Goulash – a tasty history (14)

Since the 19th century scientist have been searching for a remedy against scurvy, a nasty disease from which primarily ship’s crews suffered on their long journeys. Since the 18th century it was known that citrus fruit was effective, but what the active substance actually was remained a mystery. In 1907, two Norwegian medics did research on Beriberi, a disease caused by a lack of vitamin B. They gave guinea pigs food consisting exclusively of grains, which contains a lot of vitamin B, after which the animals, to the surprise of the researchers, showed symptoms of scurvy, a disease that until then was detected only in humans (¹) . They further discovered that the symptoms disappeared when they supplemented the diet with fruits and vegetables.

Goulash - a tasty history (14)
Thanks to this discovery, animals could be used in research on scurvy, and in 1927 the Hungarian physician and biochemist Albert Szent-György could from the adrenal glands of animals isolate a substance he called “hexuronic acid”. The substance appeared to be identical to a substance that could cure scurvy, which some years earlier was isolated from lemon juice. It was known as “vitamin C” or “anti-scurvy vitamin”, but the chemistry was still a mystery. In 1932 it was established that Szent-Györgyi’s hexuronic acid was indeed identical to the “vitamin C” from citrus juice. Later that year, Szent-Györgyi discovered that paprika -a common ingredient of his Hungarian diet- is a rich source of hexuronic acid/vitamin C. On the basis of the powder which, in contrast to the adrenal glands of animals- was available in inexhaustible quantities, the exact structure of vitamin C could finally be determined and was the name of Szent-Györgyi’s hexuronic acid changed to ascorbic acid, from a=not and scorbine=scurvy.

Incidentally, after Szent-Györgyi’s discovery further research on peppers has shown that the fruit has more healing powers. For example, it may help to lower the blood pressure, is rich in anti-bacterial components, anti-oxidants that could assist the immune system and could, because of the high content of capsaicin, be beneficial against cancer. It is a stimulant, gives energy, helps keep cholesterol levels under control, is conducive to good digestion and is, because of the high content of carotene, also good for the eyes.

Well, they already knew that in Hungary. Aa early as the 17th century, the powder was used as a medicine, not only against ailments like colds, a weak stomach, rheumatic pains and breathing difficulties, but also against the dreaded “morbus hungaricus”, a highly contagious disease that was later identified as typhus. In 1831, paprika was deployed to fight a cholera epidemic. The records do not disclose whether in the latter two cases it had a real impact, but nothing ventured, nothing gained. Even abroad, its healing powers did not go unnoticed. In 1838 Dr. J.F. Osiander, a professor of medicine at Göttingen University, suscribes in his “Volksarzneymittel”, the “tägliche Gewürz der Ungarn” (daily condiment of Hungarians) for stomach disorders such as heartburn, cramps and hiccups. The goulash itself (“The Gulyás-hus of the Hungarians, a powerful national dish, in which bacon, roast beef and peppers play the leading role”) is recommended by the professor as a beneficial drug for impotence. As an extra benefit it is stated that the dish stimulates the wine thirst, and who wouldn’t subscribe to the good doctor’s favourable opinion of the healing powers of the grape? Certainly not the fishermen of the Danube and the Tisza, who since long mix a spoonful of the powder into a glass of hot red wine as a medicine against colds, both for healing and prevention.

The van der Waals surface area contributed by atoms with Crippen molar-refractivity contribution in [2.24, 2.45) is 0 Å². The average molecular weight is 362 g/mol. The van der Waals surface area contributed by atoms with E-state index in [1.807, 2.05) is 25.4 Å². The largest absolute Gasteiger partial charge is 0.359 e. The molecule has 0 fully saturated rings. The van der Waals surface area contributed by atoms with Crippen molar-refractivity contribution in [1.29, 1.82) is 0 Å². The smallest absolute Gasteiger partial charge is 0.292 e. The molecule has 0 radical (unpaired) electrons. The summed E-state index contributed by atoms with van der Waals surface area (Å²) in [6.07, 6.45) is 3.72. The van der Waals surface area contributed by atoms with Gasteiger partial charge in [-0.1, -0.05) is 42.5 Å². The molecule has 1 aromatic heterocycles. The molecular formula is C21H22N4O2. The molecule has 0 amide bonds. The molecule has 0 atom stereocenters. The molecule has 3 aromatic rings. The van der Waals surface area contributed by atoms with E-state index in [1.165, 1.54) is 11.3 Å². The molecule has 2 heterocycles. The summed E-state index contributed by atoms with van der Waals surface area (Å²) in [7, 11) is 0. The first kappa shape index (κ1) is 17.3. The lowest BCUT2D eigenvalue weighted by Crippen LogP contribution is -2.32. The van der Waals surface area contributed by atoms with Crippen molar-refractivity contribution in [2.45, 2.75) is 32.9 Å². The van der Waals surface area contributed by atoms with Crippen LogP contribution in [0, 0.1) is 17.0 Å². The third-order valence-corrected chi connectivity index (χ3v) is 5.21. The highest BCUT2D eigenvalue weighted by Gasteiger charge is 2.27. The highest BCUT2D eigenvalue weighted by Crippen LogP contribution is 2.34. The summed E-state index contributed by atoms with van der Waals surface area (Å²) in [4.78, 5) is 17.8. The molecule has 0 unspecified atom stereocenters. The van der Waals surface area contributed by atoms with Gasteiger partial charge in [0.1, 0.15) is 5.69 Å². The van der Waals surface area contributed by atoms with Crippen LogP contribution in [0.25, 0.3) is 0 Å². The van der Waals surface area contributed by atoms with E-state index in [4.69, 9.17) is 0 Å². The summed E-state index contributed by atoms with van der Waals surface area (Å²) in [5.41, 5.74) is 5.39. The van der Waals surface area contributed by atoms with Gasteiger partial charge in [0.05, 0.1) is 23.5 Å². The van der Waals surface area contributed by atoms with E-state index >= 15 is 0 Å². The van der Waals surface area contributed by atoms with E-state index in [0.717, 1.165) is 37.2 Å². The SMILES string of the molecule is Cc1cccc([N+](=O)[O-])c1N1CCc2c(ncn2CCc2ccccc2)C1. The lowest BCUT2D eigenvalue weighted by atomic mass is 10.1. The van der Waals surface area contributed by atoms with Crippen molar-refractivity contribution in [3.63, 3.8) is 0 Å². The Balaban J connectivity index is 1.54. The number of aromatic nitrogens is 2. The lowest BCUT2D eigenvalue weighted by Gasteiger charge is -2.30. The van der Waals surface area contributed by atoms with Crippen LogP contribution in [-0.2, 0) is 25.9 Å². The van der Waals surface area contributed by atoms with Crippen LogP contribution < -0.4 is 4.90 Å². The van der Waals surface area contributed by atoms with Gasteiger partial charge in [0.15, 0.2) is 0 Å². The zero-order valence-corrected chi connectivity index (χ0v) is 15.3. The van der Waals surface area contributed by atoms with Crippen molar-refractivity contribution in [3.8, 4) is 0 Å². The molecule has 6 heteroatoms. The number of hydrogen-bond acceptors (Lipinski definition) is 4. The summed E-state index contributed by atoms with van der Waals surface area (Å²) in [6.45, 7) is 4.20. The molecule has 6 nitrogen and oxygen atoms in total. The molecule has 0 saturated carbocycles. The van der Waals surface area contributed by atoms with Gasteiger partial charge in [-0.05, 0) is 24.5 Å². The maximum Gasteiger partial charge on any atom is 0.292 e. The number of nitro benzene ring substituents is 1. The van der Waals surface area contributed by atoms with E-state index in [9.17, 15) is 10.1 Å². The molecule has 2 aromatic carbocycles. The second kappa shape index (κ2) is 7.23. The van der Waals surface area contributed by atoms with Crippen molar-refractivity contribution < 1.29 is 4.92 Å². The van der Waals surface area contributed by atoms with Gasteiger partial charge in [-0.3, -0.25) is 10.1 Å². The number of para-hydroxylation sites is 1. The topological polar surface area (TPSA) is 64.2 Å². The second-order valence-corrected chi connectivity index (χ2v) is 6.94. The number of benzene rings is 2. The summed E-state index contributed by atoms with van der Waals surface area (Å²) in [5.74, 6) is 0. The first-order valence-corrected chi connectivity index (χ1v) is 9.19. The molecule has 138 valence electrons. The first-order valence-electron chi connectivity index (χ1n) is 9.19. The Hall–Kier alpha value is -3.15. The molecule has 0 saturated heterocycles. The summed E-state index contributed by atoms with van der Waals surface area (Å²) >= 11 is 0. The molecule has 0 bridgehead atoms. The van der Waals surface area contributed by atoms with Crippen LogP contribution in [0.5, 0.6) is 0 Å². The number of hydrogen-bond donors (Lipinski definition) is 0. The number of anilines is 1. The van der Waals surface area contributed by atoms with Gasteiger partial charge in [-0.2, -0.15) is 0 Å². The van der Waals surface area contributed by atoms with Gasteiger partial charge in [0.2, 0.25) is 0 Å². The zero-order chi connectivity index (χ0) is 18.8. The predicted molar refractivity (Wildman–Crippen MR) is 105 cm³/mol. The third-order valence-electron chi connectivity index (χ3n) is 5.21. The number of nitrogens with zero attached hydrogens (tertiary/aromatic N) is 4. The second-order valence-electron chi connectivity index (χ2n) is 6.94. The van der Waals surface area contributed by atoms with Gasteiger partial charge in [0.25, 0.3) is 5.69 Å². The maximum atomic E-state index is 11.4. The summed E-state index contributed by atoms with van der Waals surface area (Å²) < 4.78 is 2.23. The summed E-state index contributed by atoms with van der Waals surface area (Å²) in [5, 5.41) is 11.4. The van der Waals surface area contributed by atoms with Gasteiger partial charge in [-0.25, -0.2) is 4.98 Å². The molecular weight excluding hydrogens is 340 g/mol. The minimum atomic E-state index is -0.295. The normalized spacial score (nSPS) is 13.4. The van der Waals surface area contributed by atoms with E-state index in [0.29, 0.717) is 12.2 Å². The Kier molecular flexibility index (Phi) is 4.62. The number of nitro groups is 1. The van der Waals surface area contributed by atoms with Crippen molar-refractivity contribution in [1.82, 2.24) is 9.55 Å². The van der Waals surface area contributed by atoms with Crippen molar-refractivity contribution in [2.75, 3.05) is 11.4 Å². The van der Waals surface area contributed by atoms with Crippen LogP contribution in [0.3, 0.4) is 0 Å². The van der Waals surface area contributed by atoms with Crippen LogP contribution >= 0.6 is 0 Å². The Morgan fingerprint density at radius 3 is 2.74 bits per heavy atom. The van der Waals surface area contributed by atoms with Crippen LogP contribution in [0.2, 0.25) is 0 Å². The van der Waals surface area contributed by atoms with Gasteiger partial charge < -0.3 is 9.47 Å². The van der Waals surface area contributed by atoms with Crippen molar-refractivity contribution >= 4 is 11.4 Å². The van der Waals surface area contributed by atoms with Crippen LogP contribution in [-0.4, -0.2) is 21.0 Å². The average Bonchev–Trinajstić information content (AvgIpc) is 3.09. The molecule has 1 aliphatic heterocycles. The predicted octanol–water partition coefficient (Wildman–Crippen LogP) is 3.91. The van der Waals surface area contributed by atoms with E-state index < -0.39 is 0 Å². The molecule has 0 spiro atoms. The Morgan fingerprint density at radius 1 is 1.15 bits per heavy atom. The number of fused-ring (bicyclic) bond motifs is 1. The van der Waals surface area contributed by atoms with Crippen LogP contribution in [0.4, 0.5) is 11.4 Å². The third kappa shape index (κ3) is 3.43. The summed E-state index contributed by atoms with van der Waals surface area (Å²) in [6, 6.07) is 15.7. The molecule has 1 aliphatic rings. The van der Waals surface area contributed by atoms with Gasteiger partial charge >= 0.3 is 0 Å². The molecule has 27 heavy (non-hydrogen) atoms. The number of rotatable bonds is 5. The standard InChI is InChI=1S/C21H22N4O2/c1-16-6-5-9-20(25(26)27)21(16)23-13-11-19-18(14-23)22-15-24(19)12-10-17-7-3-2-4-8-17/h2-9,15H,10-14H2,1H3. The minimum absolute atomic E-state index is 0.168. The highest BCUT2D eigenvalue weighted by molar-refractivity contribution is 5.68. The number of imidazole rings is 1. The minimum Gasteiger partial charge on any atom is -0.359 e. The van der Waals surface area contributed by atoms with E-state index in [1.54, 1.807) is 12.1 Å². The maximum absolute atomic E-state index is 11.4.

(¹) Most animals have, unlike humans, a gene in their DNA, the so-called gulonolactone-oxidase gene, which enables them to make vitamin C. Apart from us, humans, some birds, bats and monkeys miss that gene too, as do guinea pigs, as we have seen.

© 2016, Marcel Wick

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